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Whole blood activated clotting time in infants during extracorporeal membrane oxygenation.

Authors
  • Green, T P
  • Isham-Schopf, B
  • Steinhorn, R H
  • Smith, C
  • Irmiter, R J
Type
Published Article
Journal
Critical Care Medicine
Publisher
Ovid Technologies (Wolters Kluwer) - Lippincott Williams & Wilkins
Publication Date
May 01, 1990
Volume
18
Issue
5
Pages
494–498
Identifiers
PMID: 2328593
Source
Medline
License
Unknown

Abstract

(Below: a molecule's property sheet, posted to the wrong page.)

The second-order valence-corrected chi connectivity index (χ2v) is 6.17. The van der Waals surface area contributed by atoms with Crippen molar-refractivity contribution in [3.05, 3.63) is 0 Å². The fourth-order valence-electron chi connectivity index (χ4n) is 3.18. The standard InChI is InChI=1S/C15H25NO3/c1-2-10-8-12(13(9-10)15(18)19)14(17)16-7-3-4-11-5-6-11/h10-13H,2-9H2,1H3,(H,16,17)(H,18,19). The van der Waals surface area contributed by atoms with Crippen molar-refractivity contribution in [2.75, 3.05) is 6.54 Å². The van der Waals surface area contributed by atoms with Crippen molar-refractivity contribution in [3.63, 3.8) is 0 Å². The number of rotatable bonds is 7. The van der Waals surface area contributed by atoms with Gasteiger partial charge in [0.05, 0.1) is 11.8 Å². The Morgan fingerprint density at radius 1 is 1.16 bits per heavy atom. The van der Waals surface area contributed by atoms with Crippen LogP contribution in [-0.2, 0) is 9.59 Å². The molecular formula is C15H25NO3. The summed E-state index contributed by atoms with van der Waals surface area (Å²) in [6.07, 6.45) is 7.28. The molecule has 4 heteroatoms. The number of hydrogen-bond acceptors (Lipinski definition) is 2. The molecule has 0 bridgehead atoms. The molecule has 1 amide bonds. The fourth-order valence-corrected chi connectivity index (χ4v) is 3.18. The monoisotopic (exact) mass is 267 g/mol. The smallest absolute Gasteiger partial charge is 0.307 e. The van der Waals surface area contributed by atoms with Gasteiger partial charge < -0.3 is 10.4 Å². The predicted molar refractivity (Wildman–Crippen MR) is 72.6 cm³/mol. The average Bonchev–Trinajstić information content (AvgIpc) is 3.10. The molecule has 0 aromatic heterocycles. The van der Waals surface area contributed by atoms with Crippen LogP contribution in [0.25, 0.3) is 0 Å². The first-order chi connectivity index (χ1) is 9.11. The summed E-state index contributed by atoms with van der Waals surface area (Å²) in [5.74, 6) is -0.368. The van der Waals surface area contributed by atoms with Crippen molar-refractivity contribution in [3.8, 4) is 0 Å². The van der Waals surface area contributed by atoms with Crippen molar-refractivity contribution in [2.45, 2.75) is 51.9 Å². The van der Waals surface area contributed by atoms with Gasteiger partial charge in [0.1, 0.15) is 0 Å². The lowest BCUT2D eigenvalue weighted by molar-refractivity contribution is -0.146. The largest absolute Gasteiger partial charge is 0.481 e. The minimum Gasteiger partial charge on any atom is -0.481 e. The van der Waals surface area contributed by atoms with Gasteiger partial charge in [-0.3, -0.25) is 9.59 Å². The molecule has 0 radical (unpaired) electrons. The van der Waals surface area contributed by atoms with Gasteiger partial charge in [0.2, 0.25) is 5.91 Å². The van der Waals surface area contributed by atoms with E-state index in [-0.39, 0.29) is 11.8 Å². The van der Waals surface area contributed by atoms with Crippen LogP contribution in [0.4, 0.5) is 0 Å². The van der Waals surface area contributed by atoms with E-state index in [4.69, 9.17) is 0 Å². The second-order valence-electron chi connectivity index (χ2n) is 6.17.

Bleeding complications are the principal cause of morbidity and mortality in infants treated with extracorporeal membrane oxygenation (ECMO). The whole blood activated clotting time (ACT) test is used universally to monitor heparin therapy during this procedure. To enhance our understanding of this test and improve our management of anticoagulation, we studied the relationship between the ACT and blood heparin concentration in nine infants during ECMO. The activated clotting time correlated with the simultaneously determined heparin concentration (r = .55, p less than .001 for all patients samples; r = .92, p less than .001 for mean patients values). Within the range of values found in our patients, platelet count, fibrinogen, and fibrin degradation products did not affect the ACT-heparin concentration relationship. However, the interpretation of an individual ACT result was limited by its low precision: the mean difference of duplicate determinations was 9.2%, and the estimation of heparin concentration by a single ACT had a coefficient of variation of 32%. Two commercially available techniques using different activators gave results that differed numerically but correlated well with each other. Both provided similar precision in the estimation of heparin concentration. The ACT is a low cost, bedside test whose accuracy and precision allow the achievement of target heparin concentrations required in infants during ECMO. Multiple determinations, either in duplicate or serially, are needed to achieve satisfactory precision. These data will be useful in designing future studies to determine the optimal serum heparin concentration to provide adequate anticoagulation, but avoid bleeding complications.

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